Encyclopedia o f Chicago
Rich Map : Prairie Avenue
Worlds of Prairie Avenue (Essay)  |  Prairie Avenue Elite in 1886 (Map)  |  Prairie Avenue Gallery  |  Neighborhood Change, 1853-2003 (Essay)  |  Prairie Avenue, 1853-2003 (Map)
Rich Map
Prarie Avenue
Prairie Avenue Gallery
Working on Prairie Avenue
Town Building
The Reach of Prairie Avenue Businesses
Prairie Avenue Politics
Homes Away From Home
Prairie Ave Gallery : The Reach of Prairie Avenue Businesses

Map of Pullman Company Rail Network, 1885

By 1885, the Pullman Company had already become one of America's largest and best-known firms. As this map, an advertisement for the company, shows, Pullman cars carried passengers from coast to coast and from Canada to Mexico. As a manufacturer of passenger and freight railroad cars, the Pullman Company was closely involved -- financially and managerially -- with most of the nation's railroads. The company had also begun to expand into Europe. By the end of the century, Pullman was one of America's largest companies as well as the country's single largest employer of African Americans, almost all of whom worked as Pullman porters, the most familiar symbol of the company and its service.

See also: Brotherhood of Sleeping Car Porters

Armour & Co. Advertisement, 1911

This 1911 French advertisement for Armour & Company's Meat Extract demonstrates the international reach of Chicago's meatpackers. Beef, pork, and meat byproducts from Armour and other Chicago firms made their way around the world from India to Australia to South Africa to Sweden to China. At the beginning of the twentieth century, Chicago meatpackers entered and quickly dominated the South American market, processing animals in Argentina, Brazil, and Uruguay. By World War I, Armour, Swift, and Morris were familiar brands throughout much of the world.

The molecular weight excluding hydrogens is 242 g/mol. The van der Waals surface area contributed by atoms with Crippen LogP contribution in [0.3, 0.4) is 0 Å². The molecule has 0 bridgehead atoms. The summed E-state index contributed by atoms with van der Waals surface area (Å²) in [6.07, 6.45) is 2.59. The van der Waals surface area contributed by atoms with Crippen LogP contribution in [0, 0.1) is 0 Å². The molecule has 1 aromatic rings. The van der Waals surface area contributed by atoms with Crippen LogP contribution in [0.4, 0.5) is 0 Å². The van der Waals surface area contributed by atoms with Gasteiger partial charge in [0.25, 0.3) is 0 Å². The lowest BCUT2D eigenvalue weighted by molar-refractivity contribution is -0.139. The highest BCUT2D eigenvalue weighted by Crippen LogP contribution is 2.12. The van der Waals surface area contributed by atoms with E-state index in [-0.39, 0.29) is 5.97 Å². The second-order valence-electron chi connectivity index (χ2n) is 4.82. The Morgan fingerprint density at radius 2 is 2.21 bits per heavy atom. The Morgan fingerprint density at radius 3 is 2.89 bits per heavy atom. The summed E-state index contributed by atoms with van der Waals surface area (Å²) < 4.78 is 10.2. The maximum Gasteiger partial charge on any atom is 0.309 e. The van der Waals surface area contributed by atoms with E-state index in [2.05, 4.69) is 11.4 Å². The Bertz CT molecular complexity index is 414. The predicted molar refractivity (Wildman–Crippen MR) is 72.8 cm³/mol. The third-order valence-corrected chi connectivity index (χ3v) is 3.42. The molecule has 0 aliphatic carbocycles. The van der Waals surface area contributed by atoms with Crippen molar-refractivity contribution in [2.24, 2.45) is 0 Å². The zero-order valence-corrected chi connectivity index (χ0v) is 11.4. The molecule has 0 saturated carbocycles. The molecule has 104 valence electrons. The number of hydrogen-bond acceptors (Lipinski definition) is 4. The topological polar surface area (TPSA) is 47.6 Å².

See also: Economic Geography; Food Processing: Regional and National Market

Plan of Manila in Plan of Chicago

Relatively unknown when he designed the Prairie Avenue home of his father-in-law John Sherman, Daniel H. Burnham's fame as an architect and urban planner spread worldwide as a result of his notable buildings and his supervision of the creation of the White City at the World's Columbian Exposition. Part of a group charged with creating a plan for Washington, D.C. in 1901, he seemed a logical choice to the U.S. Philippine Commission to design plans for Manila, the capital city of the Philippines, and Baguio, a site designated as the summer capital by American colonial administrators. Working with assistant Pierce Anderson, Burnham prepared a plan, presented in 1905, that combined the tenets of the City Beautiful movement with the natural attractions of Manila. Recommendations Burnham made for Manila (and Washington and Cleveland and San Francisco) would also appear in his famous 1909 Plan of Chicago.

See also: Architecture: The City Beautiful Movement; Planning Chicago